A CT scan of the mummy of the Egyptian pharaoh Seqenenre Taa II has revealed details of the circumstances of his violent death, research released on Wednesday showed.
The study by famed archaeologist Zahi Hawass and Sahar Saleem, a professor of radiology at Cairo University who specialises in using radiology to study mummies, was published in Frontiers of Medicine.
Seqenenre, who ruled southern Egypt in the 16th century BC, sustained head injuries, prompting various theories about the cause of death.
The new CT findings suggest the king was killed while his hands were bound by Hyksos invaders, who used a wide range of weapons against him.
The CT images revealed more injuries on the right side of the skull, which had been concealed by the embalmers during mummification, and indicate the king died in his forties.
Dr Saleem, who is part of the Egyptian Mummy Project scanning dozens of royal mummies, said the CT scan allowed researchers to pick up details that could not be seen in X-rays.
"It stands out because there was no history related to Seqenenre – if he really went to a battle, or if he fought the Hyksos or not, or how he died," she told The National.
The Hyksos, probably a group of Asian shepherds, occupied the northern part of Egypt between 1650 and 1550 BC.
During Seqenenre’s rule from about 1558-1553 BC, the king of Hyksos, Apophis, sent him a hostile message.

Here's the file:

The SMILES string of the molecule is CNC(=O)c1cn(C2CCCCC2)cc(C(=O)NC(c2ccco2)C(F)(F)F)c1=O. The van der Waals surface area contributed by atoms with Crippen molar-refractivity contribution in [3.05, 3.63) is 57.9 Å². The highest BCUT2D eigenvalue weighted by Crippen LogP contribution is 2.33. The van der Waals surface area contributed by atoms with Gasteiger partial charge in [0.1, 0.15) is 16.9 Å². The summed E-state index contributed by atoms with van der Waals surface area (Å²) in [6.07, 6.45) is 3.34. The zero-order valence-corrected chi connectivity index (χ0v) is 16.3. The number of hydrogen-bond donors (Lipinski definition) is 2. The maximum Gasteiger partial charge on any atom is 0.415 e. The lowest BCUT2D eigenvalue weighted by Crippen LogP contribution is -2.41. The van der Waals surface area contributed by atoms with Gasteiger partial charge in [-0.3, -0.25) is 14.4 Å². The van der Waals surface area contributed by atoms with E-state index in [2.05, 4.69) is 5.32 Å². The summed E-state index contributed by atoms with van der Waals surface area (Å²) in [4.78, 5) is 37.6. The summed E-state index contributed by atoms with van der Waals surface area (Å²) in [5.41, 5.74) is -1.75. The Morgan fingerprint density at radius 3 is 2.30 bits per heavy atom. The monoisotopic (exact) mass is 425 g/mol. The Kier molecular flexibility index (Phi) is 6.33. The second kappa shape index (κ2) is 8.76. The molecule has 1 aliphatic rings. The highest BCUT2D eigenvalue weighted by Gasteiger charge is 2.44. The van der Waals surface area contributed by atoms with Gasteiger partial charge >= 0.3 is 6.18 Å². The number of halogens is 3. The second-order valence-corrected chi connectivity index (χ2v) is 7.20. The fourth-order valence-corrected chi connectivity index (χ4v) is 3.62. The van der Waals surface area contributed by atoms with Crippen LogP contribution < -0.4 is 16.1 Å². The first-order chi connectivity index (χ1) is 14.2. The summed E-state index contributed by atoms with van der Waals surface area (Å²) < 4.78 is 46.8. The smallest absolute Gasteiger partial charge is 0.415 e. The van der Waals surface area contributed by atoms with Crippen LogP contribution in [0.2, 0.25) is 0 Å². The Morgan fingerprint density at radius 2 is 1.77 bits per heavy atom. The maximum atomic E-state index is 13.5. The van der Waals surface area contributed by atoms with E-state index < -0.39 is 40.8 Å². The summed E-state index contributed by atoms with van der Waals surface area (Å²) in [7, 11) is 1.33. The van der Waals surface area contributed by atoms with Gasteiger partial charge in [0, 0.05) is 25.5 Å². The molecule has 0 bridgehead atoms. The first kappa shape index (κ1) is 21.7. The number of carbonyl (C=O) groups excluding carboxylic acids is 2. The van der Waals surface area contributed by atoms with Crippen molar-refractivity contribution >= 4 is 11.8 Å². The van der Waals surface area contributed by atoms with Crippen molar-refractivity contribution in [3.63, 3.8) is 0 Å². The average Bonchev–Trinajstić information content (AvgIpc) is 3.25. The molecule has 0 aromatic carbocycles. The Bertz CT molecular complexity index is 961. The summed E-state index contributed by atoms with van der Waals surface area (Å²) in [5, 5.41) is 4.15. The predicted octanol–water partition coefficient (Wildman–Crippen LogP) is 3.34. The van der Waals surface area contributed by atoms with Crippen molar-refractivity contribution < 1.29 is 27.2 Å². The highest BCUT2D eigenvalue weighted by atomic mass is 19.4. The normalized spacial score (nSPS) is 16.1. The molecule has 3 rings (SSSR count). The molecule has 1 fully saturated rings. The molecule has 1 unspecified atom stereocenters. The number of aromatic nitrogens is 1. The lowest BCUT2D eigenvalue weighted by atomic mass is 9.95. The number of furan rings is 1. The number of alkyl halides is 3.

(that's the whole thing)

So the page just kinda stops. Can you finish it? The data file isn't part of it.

In it, Apophis complained that noisy hippopotami in Thebes in Upper Egypt were disturbing his sleep in the capital of Avaris, an ancient papyrus revealed.
The end of the papyrus was lost, leaving the fate of Seqenenre a mystery.
The Carnarvon Tablet, found in Thebes' Karnak Temple, recorded battles that Sequenre’s son Kamose fought against the Hyksos in the North.
Kamose was killed but Sequenre’s second son Ahmose was finally able to expel the Hyksos to modern Gaza in Palestine and unify Egypt.
“His death was not wasted because his successors, his two sons, continued the sacred fight against the Hyksos until Ahmose expelled the Hyksos and reunited Egypt once again,” Dr Saleem said.
Seqenenre’s mummy in its original linen wrappings was discovered in 1881 and transferred to Cairo Museum.
Examinations found severe head injuries indicating a violent death.
An X-ray study in the 1960s confirmed five traumatic injuries to the head and no fractures to the rest of the skeleton.
Hypotheses of his death included that he was killed while he slept in his palace or while riding a chariot in battle.
The CT scans, conducted in May 2019, showed a correlation between the injuries and five Hyksos weapons housed at the Cairo Egyptian Museum – three daggers, a battle axe and a spear head.
“The match between weapons and the morphology of the injuries strongly suggests that Seqenenre was killed during a war between the Egyptians and the Hyksos,” the research said.
The mummy’s deformed hands and the absence of injuries on the rest of the body suggest the king was probably imprisoned with his hands tied, the study said.
“The CT scan shows that the king must have fought courageously against the Hyksos,” said Tarik Tawfik, associate professor of Egyptology at Cairo University and former general director of the Grand Egyptian Museum.
“Having these scans tells us historical details, as well as anatomical details about the ancient Egyptians at that time.
"Accordingly, these scans are a valuable addition to our Egyptology knowledge."